The NFL has created a lot of controversy this off season, prompting fear and uncertainty about the league’s future. The biggest concern from fans was over the helmet rule amendment that was approved by the league’s owners this May.
The amendment was an effort to change the culture of tackling in the NFL, but the rule may cause more harm than good.
The NFL rule book states, “It is a foul if a player lowers his head to initiate and make contact with his helmet against an opponent.” The consequence is 15 yards for the personal foul. This is the latest effort from the NFL to make the sport of football safer for the players.
This has been an ongoing theme in the past few years when it comes to the concerns of concussions and the links to mental and physical problems of current and retired players. However, a big fear is how it will impact the game’s pace and if a vague rule like this could cost a team a game.
For example, it’s the end of a close game and any one play can determine the outcome of the game. A big 15-yard penalty called against a team at this crucial point could give the other team an advantage to win.
The offensive team is close to scoring, but if the foul is called against the offense it could set them back in yardage, or vice versa if it goes against the defense, it puts the offensive team into the position of scoring the possible winning touchdown.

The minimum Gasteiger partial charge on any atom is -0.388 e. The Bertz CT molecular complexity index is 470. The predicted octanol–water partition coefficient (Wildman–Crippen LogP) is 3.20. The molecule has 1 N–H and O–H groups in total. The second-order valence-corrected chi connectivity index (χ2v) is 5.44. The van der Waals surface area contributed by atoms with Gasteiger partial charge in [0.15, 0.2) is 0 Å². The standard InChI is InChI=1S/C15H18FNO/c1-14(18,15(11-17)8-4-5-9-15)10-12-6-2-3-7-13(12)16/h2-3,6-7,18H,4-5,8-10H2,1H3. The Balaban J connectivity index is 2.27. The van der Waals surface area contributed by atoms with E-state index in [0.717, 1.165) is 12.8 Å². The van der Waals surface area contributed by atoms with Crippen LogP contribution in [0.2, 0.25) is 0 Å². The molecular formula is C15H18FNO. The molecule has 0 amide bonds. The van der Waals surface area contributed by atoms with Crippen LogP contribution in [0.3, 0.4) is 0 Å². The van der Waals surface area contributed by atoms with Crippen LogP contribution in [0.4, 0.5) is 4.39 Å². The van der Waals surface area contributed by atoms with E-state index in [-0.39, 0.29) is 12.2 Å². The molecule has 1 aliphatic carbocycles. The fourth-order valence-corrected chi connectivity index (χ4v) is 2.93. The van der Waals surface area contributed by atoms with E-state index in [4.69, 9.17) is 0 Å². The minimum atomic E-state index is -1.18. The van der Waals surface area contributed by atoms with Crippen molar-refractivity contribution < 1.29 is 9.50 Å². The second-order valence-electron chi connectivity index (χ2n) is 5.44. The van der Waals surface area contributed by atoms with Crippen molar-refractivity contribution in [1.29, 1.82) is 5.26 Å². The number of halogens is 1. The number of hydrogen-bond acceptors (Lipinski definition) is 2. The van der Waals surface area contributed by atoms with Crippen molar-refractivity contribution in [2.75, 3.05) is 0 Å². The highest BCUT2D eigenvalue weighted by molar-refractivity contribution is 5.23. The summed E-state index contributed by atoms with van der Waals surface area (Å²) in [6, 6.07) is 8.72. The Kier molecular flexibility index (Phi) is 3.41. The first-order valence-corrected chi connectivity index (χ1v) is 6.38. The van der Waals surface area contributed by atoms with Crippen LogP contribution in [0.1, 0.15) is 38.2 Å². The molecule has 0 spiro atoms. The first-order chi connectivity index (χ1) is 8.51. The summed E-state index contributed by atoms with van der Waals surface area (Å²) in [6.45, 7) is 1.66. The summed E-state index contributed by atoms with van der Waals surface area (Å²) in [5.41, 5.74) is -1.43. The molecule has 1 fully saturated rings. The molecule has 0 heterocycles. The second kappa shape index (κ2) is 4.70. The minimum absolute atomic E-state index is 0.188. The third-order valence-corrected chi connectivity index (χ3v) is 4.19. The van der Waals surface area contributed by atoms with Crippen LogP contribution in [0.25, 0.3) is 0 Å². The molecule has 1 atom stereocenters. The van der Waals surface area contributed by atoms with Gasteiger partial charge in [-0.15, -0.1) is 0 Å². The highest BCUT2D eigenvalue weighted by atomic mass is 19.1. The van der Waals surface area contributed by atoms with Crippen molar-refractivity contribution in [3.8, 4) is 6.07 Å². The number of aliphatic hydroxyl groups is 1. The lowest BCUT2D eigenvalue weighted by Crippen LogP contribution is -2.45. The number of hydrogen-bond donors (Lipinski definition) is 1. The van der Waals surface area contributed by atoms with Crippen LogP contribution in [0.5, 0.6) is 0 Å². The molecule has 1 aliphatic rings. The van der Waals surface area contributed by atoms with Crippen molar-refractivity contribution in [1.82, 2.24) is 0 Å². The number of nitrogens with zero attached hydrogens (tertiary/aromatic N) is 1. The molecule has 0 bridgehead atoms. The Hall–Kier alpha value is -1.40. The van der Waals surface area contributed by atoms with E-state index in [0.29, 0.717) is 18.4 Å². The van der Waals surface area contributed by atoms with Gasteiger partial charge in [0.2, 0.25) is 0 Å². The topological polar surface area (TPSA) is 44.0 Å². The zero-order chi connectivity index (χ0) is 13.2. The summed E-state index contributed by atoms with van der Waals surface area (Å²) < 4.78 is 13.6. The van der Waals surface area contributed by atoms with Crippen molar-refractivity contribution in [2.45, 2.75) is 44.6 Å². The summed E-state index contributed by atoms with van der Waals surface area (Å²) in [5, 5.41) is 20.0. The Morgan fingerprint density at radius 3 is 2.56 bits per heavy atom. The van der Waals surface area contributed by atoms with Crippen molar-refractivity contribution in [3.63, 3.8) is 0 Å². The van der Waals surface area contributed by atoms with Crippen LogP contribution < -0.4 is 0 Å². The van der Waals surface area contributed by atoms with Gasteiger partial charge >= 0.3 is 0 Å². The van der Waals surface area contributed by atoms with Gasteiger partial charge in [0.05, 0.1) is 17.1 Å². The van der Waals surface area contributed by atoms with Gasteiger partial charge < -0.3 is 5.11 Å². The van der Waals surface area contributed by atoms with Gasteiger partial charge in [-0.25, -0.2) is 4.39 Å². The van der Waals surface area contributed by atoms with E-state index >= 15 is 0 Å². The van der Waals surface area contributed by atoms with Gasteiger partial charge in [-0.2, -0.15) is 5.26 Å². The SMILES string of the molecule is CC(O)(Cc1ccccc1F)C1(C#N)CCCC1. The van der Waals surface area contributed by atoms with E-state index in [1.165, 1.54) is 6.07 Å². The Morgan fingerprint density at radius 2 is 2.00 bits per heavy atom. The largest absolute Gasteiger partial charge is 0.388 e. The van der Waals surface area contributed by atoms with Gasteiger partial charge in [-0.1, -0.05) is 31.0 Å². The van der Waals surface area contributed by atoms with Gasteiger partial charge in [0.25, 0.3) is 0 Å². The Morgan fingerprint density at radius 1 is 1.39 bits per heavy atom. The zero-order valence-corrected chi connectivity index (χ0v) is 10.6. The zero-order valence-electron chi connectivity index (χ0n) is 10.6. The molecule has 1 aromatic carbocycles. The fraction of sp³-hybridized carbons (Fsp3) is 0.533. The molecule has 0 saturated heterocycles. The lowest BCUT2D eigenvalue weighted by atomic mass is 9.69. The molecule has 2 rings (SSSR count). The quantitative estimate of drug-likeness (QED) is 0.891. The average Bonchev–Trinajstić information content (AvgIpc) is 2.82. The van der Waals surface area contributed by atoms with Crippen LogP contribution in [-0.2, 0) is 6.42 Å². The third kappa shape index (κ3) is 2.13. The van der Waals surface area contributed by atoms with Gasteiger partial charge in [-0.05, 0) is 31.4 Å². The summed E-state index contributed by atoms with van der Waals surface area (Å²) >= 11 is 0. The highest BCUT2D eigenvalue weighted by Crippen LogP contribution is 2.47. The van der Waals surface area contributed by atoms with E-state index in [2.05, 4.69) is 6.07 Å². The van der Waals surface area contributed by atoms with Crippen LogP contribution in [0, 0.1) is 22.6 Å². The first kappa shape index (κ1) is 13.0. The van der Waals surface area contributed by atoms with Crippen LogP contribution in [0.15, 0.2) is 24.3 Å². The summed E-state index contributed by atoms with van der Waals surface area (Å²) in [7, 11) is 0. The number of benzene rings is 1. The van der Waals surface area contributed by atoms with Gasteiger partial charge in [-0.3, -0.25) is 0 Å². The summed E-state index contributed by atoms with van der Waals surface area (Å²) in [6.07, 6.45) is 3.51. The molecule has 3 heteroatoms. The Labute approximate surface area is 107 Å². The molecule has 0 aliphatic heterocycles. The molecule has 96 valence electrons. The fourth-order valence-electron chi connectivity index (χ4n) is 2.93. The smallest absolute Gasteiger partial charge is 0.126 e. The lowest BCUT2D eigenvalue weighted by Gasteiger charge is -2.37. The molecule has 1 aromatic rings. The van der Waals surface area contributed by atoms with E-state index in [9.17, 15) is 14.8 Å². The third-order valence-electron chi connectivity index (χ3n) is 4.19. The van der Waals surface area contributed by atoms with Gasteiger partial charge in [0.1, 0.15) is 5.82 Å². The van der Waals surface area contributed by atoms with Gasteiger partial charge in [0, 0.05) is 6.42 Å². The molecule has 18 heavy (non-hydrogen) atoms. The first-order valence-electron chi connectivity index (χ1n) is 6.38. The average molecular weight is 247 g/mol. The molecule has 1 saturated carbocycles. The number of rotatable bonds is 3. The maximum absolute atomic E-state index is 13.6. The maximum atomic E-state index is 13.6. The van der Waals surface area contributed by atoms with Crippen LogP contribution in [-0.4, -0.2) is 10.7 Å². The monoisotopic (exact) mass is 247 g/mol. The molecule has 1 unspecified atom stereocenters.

When this rule came out, people were outraged because they thought it felt like the end of football as we know it. They thought it was going to take away the element of violence in football, which some believe makes the game more enjoyable.
Fans’ anxiety over this new helmet rule would be even more inflamed after the penalties-filled preseason. The NFL’s competition committee later clarified this new helmet rule on Aug. 22 to help referees officiate the game more accurately.
Inadvertent or accidental contact the helmet and/or face mask is no longer considered a foul. Even with this clarification, it is still difficult to regulate the new rule due to the difficult nature of making judgement calls.
It is hard, in full-speed play, to make judgment calls and try to determine what is purposeful and accidental. What may happen is that there will not be sufficient information to make calls in games, so consequently, this penalty may not be called or enforced with the players’ safety in mind.
This leads to the question of if the NFL should stand by this new rule. Could it be one of those things that sounds good on paper but in real life is too difficult to execute?
After 16 games were played in week 1, the amended helmet rule was called once. This doesn’t necessarily mean that players are adjusting to the rule; it just shows that it is becoming too close to call.
At this point in time, it proves to be to difficult to manage and the purpose of the rule is moot.